Linux Foundation LogoThe Linux Foundation has launched the Accord Project, under the auspices of the Linux Foundation. The Accord Project is a nonprofit which will build open source code, and documentation. The objective is to maintain a common and consistent legal and technical foundation for contract management.

The Linux Foundation is home to communities that are advancing the world’s most critical software infrastructure,” said Mike Dolan, VP of strategic programs at The Linux Foundation. “The Accord Project represents an opportunity to collaboratively build the framework necessary for the next generation of contracting. Their work is essential in supporting the software that runs our lives.

Mike Dolan
Mike Dolan

The Accord Project

Smart contracts are attractive if they simplify complexities in supply chain management and other contract-heavy areas of technology development. Yet they introduce requirements for interoperability and consistency.

The Accord Project seeks to establish a globally interoperable approach for creating smart contracts which bind legally enforceable natural language text to executable business logic. With an increased focus on enterprise digitisation, adoption of blockchain technologies and the growth of the API economy, the usage of ‘computable agreements’ is increasing. Possessing a common format for ‘computable legal agreements’ is an important cornerstone for future commercial relationships. One of the main purposes of Accord Project is, therefore, to provide a vendor-neutral “.doc” format for smart legal agreements.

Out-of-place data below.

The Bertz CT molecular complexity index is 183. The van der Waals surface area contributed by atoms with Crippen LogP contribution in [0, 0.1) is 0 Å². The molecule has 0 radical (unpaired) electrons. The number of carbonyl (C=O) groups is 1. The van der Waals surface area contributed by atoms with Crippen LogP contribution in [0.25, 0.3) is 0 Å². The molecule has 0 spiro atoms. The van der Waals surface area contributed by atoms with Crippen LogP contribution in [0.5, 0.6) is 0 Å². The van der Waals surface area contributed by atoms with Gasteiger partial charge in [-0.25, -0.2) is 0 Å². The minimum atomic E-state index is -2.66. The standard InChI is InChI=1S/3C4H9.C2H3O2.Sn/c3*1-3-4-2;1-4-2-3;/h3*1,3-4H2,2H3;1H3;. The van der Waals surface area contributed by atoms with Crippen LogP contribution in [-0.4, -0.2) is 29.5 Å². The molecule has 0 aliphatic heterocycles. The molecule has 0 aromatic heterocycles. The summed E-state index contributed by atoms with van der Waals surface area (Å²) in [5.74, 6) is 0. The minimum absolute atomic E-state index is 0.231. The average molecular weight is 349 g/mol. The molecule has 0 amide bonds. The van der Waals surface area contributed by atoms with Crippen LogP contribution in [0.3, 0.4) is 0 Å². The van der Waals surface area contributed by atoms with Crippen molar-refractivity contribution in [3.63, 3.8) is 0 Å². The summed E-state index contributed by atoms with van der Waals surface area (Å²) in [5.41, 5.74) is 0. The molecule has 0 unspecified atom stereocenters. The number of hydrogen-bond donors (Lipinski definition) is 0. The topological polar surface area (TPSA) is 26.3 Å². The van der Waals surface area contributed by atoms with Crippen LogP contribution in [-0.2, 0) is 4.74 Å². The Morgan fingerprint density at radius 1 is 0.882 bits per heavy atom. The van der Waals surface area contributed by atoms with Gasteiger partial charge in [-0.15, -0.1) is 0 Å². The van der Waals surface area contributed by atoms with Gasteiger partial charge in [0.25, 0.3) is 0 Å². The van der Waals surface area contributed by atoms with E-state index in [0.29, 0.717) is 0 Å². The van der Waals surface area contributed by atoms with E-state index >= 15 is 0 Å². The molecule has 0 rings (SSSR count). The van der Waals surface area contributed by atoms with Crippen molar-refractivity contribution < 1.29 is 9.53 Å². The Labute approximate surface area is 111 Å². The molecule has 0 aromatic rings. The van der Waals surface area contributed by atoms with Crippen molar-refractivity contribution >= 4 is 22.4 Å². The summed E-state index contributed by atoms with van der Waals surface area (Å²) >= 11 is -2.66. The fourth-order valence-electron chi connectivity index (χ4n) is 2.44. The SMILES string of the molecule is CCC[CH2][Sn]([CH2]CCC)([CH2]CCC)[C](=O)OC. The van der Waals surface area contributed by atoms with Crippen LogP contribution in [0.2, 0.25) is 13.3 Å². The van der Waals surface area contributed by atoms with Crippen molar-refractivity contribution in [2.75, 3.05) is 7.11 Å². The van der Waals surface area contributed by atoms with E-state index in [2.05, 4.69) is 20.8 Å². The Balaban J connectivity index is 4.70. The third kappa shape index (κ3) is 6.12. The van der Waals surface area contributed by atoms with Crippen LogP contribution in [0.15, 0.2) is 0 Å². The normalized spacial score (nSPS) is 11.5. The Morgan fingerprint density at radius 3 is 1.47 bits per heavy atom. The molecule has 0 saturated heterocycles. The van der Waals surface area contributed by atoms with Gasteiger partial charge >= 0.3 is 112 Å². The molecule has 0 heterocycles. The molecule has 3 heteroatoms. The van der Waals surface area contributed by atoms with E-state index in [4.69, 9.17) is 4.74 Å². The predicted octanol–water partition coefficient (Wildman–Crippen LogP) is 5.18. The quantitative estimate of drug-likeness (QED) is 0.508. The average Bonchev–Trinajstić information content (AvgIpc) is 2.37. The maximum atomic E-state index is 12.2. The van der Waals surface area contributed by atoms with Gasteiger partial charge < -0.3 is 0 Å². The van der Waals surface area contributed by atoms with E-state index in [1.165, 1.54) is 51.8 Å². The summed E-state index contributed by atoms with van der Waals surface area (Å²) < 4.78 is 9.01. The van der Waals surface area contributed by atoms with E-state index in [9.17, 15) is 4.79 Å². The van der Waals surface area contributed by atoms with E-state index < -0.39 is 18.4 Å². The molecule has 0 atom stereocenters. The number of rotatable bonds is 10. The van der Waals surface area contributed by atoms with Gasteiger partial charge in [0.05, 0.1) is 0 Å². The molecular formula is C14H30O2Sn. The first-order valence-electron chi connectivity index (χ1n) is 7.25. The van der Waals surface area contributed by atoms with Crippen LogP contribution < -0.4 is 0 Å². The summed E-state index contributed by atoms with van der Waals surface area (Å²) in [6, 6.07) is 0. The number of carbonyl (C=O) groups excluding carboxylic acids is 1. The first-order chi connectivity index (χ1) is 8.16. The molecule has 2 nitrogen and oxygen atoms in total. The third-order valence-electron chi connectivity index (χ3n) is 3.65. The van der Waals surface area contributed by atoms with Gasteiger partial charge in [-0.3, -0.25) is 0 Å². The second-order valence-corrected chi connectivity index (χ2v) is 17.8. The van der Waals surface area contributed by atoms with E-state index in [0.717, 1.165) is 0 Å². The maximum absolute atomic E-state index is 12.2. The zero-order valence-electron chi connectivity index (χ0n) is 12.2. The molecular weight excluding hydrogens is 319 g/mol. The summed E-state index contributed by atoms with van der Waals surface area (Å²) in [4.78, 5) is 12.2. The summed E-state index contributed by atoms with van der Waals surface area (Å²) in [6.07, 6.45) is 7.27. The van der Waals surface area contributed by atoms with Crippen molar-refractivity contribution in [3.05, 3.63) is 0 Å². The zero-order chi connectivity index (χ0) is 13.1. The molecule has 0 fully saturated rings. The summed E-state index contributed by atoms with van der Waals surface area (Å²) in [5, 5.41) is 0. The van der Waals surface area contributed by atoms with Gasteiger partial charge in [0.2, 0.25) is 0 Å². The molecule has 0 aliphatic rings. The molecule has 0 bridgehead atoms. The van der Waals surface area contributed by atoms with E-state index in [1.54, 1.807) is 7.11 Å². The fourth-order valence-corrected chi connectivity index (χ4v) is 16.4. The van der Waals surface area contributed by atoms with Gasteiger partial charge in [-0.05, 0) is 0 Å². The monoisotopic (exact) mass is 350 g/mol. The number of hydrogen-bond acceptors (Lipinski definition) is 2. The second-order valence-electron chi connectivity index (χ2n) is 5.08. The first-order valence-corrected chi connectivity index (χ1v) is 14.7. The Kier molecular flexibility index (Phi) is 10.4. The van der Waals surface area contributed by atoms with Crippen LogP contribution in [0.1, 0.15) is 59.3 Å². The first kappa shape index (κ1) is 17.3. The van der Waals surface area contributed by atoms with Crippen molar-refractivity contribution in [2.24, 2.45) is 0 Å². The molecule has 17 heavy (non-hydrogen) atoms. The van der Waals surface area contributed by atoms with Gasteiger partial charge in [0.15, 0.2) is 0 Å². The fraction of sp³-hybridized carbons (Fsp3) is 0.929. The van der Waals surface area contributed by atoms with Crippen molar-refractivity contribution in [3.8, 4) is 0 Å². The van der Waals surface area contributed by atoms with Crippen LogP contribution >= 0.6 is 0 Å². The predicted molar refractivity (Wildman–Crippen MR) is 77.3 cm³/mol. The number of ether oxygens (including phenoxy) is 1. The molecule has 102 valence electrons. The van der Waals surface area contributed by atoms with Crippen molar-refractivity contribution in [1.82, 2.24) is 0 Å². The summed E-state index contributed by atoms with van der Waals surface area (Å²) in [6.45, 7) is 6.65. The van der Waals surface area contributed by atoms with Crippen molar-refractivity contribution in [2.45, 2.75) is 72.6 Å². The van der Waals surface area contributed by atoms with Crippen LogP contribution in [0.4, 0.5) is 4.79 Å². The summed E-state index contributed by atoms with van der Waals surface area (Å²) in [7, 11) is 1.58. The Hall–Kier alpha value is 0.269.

The Project will include all the software necessary to author, edit and execute smart legal contracts in a standardised way. Initial supporters (according to the Linux Foundation) include:

  • many of the world’s largest global law firms
  • leading industry bodies, such as the IEEE
  • technology companies, such as DocuSign, IBM and R3.

Smart contract templates

Contract templates comprise three main elements:

  • the Template Grammar (the natural language text for the template)
  • the Template Model (the data model that backs the template)
  • the Logic (the executable business logic for the template).

When combined these three elements enable the editing, analysis, query and execution of templates. In addition, the Accord Project’s approach will not lock smart legal contracts into any particular execution environment or vendor applications. This means that smart legal contract templates will be usable across a wide variety of technologies, including different types of distributed ledgers (or blockchains).

The Project will design templates to:

  • be quick to create, from existing legal contracts
  • simple to execute – through adoption of the Ergo domain specific language.

Ergo aims include:

  • helping legal tech developers write safe ‘computable legal contracts’
  • modularity (reuse of existing contract or clause logic)
  • ensuring safe execution
  • neutrality with respect to blockchain implementation (if one is chosen)